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A Plan

All writers should use a plan whether written or reflected. This includes the initial idea, the content or main points, and the conclusion whether it is an article, a short story, a chapter, or a complete novel.

Let us look at the article. This starts with main idea that is engendered in the title. Then the content is considered: the main points that will make up the article. All that is left to do now is to fill in the details of each line of reasoning. Leave it for a few days before editing, revising, and rewriting. The article is done.

Similarly, the short story starts with the intent and then the character who has a desire or want that is stymied by some obstacle. As the character attempts to overcome the obstacle, more complications occur until defeat seems the only possibility, but defeat is turned into success or disaster, success if the short story is a comedy and disaster if it is a tragedy.

The chapter of a novel follows a similar plan, but it is not as complete as the short story, since the tale or narrative must go on. The chapter is like one event in the short story with its aspiration, its impediment, its complication, and its achievement or downfall.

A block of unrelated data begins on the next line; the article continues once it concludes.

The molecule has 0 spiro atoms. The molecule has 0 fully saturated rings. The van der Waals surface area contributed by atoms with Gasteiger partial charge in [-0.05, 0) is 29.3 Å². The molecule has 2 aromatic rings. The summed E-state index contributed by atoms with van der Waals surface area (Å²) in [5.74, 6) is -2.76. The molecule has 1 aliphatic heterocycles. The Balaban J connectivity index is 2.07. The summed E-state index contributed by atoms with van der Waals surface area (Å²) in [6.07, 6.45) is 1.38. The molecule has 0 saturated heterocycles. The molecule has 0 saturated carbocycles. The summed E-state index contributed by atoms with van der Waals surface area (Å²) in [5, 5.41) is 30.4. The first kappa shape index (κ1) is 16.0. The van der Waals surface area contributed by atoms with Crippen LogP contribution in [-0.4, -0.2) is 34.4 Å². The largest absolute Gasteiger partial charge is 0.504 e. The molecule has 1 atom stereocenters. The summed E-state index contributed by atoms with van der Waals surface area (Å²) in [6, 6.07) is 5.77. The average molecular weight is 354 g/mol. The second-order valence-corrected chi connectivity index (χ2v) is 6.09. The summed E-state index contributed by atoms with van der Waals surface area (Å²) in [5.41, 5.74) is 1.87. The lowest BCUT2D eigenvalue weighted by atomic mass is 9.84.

Even the novel follows a similar development. Novels can emphasize plot or character but in either case, the protagonist meets an antagonist that can be another human, an belief, or nature that encumber and frustrated him or her. The effort to overcome increases the difficulty rather than alleviate it, resulting in further complexity until a solution is found or the protagonist is overwhelmed.

Basically, all writing follows a similar scheme. Thus, only the details are different for each composition, be it an article, a short story, a chapter, or a novel.

Charles O. Goulet has a BA in history and a BEd in English literature. He has written several historical novels that are available at,, Barnes and Noble, and many other bookstores.

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